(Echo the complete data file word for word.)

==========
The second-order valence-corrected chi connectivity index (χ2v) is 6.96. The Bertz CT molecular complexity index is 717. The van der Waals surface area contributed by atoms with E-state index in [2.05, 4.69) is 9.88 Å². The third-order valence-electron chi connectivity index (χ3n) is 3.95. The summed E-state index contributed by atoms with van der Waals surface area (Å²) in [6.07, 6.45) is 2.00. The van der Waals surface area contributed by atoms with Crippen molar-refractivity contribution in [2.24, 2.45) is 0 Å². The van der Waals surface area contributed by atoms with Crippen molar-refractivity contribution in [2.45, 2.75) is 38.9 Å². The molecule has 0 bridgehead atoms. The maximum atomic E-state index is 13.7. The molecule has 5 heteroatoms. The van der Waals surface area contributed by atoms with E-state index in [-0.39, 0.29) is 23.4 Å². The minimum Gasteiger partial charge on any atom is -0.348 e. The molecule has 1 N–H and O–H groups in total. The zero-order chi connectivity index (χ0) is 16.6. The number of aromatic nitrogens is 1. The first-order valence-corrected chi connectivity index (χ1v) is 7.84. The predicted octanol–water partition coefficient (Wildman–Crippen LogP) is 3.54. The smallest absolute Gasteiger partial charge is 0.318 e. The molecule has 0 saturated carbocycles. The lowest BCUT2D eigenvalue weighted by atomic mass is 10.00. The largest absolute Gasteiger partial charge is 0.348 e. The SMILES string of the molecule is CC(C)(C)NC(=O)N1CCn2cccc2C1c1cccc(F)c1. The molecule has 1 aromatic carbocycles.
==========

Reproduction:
The second-order valence-corrected chi connectivity index (χ2v) is 6.96. The Bertz CT molecular complexity index is 717. The van der Waals surface area contributed by atoms with E-state index in [2.05, 4.69) is 9.88 Å². The third-order valence-electron chi connectivity index (χ3n) is 3.95. The summed E-state index contributed by atoms with van der Waals surface area (Å²) in [6.07, 6.45) is 2.00. The van der Waals surface area contributed by atoms with Crippen molar-refractivity contribution in [2.24, 2.45) is 0 Å². The van der Waals surface area contributed by atoms with Crippen molar-refractivity contribution in [2.45, 2.75) is 38.9 Å². The molecule has 0 bridgehead atoms. The maximum atomic E-state index is 13.7. The molecule has 5 heteroatoms. The van der Waals surface area contributed by atoms with E-state index in [-0.39, 0.29) is 23.4 Å². The minimum Gasteiger partial charge on any atom is -0.348 e. The molecule has 1 N–H and O–H groups in total. The zero-order chi connectivity index (χ0) is 16.6. The number of aromatic nitrogens is 1. The first-order valence-corrected chi connectivity index (χ1v) is 7.84. The predicted octanol–water partition coefficient (Wildman–Crippen LogP) is 3.54. The smallest absolute Gasteiger partial charge is 0.318 e. The molecule has 0 saturated carbocycles. The lowest BCUT2D eigenvalue weighted by atomic mass is 10.00. The largest absolute Gasteiger partial charge is 0.348 e. The SMILES string of the molecule is CC(C)(C)NC(=O)N1CCn2cccc2C1c1cccc(F)c1. The molecule has 1 aromatic carbocycles.